In these jurisdictions there was either no rigorous deposit process, the principal was available for spending, or earnings were used continually for internal purposes (infrastructure, economic development, general government spending). The former two actions could not occur under Alaska’s structure with or without a dividend; the latter one could.


There are two other observations regarding the foregone income:


First, Alaska may have avoided all the drawbacks the dividend was meant to circumvent, and accrued a larger current balance in the Fund, by paying out somewhat less than 50 percent of the earnings in dividends.


Second, should future dividends be reduced, or broad-based tax liabilities introduced, due to the consequences of past dividend amounts and foregone earnings, this may represent a front-end loading of the inter-generational distribution of the resource wealth. To the extent the state’s future budget problems cause more Fund earnings to be used for the state budget and less for dividends, or result in the institution of a statewide property or personal income tax because the Fund balance is too low to cover the budget gap, past Alaskans may have received a greater benefit from the Fund than future ones. Of course to the extent the dividend protected the Fund this will not be the case.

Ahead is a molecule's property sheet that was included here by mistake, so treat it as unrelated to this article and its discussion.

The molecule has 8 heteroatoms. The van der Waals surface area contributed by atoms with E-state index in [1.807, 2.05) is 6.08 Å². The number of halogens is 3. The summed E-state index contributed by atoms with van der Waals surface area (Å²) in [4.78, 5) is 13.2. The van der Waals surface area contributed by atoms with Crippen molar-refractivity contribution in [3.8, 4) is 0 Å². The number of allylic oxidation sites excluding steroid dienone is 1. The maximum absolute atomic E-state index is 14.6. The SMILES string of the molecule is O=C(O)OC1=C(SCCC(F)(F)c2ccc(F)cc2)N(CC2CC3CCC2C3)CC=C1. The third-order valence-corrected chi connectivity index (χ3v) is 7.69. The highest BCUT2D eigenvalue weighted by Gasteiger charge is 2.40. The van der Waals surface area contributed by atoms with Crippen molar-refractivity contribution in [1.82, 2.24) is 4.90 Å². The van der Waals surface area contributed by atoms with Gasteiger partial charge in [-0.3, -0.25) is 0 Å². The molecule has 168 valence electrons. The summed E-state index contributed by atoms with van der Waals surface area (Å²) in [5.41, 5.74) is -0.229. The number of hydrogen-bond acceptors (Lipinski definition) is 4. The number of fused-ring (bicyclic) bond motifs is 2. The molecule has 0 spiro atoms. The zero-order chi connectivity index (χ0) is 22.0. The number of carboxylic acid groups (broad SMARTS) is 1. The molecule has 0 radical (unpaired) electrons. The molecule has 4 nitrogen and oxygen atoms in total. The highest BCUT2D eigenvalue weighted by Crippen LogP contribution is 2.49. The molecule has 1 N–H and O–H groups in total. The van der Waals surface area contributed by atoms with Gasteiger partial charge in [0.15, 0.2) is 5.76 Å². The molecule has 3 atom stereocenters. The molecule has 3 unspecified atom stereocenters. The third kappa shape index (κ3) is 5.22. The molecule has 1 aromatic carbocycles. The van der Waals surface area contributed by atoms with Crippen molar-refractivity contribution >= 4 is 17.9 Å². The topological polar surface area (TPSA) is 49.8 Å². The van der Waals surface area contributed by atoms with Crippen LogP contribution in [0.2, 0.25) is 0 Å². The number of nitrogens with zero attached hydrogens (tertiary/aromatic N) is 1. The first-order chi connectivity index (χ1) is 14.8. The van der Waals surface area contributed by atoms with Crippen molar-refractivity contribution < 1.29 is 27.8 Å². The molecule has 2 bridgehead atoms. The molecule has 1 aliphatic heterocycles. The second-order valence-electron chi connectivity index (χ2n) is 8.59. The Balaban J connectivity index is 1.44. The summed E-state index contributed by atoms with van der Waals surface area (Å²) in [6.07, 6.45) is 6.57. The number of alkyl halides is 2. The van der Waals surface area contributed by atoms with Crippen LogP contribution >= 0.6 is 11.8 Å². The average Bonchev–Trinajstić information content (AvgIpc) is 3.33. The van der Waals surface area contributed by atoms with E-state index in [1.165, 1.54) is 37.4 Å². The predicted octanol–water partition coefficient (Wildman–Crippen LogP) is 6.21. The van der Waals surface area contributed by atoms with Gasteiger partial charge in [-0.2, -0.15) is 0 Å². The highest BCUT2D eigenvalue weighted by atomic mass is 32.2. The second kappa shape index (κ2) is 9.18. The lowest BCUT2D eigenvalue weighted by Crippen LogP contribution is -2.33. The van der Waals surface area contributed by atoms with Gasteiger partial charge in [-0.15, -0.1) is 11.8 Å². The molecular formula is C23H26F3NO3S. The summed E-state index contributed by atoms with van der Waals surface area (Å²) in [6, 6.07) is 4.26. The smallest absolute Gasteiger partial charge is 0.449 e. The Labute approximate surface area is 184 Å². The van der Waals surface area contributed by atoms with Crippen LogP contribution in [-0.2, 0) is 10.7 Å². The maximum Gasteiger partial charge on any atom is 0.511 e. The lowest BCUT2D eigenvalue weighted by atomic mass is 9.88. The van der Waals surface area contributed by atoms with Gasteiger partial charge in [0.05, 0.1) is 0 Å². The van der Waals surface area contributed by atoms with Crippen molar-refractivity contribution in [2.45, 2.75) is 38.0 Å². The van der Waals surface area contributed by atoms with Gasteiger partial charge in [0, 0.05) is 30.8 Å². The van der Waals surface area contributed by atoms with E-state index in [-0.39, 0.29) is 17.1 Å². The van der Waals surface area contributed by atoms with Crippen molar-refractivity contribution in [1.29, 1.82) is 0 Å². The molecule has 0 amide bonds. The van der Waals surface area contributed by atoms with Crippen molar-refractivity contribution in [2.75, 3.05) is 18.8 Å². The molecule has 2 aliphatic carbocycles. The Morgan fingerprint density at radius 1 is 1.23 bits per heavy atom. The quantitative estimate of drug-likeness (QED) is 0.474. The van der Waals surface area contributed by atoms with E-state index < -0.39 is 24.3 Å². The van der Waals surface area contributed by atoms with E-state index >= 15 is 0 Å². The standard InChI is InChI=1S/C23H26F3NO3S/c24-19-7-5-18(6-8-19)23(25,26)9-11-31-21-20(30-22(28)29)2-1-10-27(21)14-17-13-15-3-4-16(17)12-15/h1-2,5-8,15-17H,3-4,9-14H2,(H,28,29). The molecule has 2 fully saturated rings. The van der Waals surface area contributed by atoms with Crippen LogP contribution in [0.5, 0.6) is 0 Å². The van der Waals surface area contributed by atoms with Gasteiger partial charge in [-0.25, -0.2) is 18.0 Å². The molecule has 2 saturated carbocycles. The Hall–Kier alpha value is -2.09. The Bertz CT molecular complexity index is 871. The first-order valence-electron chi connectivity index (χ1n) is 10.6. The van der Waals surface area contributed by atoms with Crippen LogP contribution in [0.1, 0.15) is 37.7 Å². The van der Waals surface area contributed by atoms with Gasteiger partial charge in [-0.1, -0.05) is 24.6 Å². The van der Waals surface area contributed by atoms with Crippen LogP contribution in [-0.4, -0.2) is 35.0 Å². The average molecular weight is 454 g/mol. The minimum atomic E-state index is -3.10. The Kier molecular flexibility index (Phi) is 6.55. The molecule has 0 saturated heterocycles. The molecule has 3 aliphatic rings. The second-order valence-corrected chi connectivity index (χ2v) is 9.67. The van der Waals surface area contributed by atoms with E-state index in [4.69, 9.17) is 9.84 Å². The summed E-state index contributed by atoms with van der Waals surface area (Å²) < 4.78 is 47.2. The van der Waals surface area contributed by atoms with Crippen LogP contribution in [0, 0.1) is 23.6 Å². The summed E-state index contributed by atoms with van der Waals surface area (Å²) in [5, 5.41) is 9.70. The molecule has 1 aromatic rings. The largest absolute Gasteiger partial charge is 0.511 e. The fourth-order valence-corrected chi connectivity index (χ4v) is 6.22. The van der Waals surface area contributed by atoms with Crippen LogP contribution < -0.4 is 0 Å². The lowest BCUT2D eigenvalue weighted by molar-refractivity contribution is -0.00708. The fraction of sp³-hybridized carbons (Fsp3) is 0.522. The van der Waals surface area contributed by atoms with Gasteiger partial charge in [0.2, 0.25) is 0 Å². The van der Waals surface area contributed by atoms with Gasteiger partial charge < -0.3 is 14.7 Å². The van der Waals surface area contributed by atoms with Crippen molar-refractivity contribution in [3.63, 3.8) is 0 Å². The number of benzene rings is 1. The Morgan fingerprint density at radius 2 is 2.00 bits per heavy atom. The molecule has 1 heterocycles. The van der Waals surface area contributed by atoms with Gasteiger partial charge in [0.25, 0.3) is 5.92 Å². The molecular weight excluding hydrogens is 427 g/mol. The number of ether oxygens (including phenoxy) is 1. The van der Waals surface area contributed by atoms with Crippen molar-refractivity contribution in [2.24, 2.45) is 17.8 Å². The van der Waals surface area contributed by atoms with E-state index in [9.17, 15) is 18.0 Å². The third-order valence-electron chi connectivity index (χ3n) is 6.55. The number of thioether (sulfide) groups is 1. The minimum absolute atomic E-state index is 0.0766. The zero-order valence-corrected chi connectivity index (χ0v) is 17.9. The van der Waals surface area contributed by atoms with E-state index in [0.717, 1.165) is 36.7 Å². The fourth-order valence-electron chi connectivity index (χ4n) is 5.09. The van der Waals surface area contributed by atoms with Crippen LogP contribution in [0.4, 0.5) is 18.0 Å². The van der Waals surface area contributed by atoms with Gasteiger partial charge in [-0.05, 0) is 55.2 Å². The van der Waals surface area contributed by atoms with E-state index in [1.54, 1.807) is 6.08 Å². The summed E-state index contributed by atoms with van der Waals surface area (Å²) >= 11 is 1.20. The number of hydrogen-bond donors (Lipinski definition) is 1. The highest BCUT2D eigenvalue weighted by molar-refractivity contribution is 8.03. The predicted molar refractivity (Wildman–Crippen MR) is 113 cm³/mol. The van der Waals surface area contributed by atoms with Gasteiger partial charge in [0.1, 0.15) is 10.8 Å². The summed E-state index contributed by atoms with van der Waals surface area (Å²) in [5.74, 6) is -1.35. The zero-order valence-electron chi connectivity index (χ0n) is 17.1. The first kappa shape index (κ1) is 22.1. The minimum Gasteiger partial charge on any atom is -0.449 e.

4.2 Politics


Financing a dividend at a time of budget deficits is problematic. While no clear consensus seems to be emerging about what the size of Alaska state government should be, there does appear to be conceptual agreement about how to pay for the Permanent Fund Dividend, and these are connected.


Up until now the money to pay the dividend has been isolated from the state budget. Only dividends were paid out of Permanent Fund earnings. And the budget to run government came from revenues, plus, recently, subsequent to the collapse in oil prices, draws from the CBR. Dividends and General Fund spending came from different pots, and were not in competition with one another.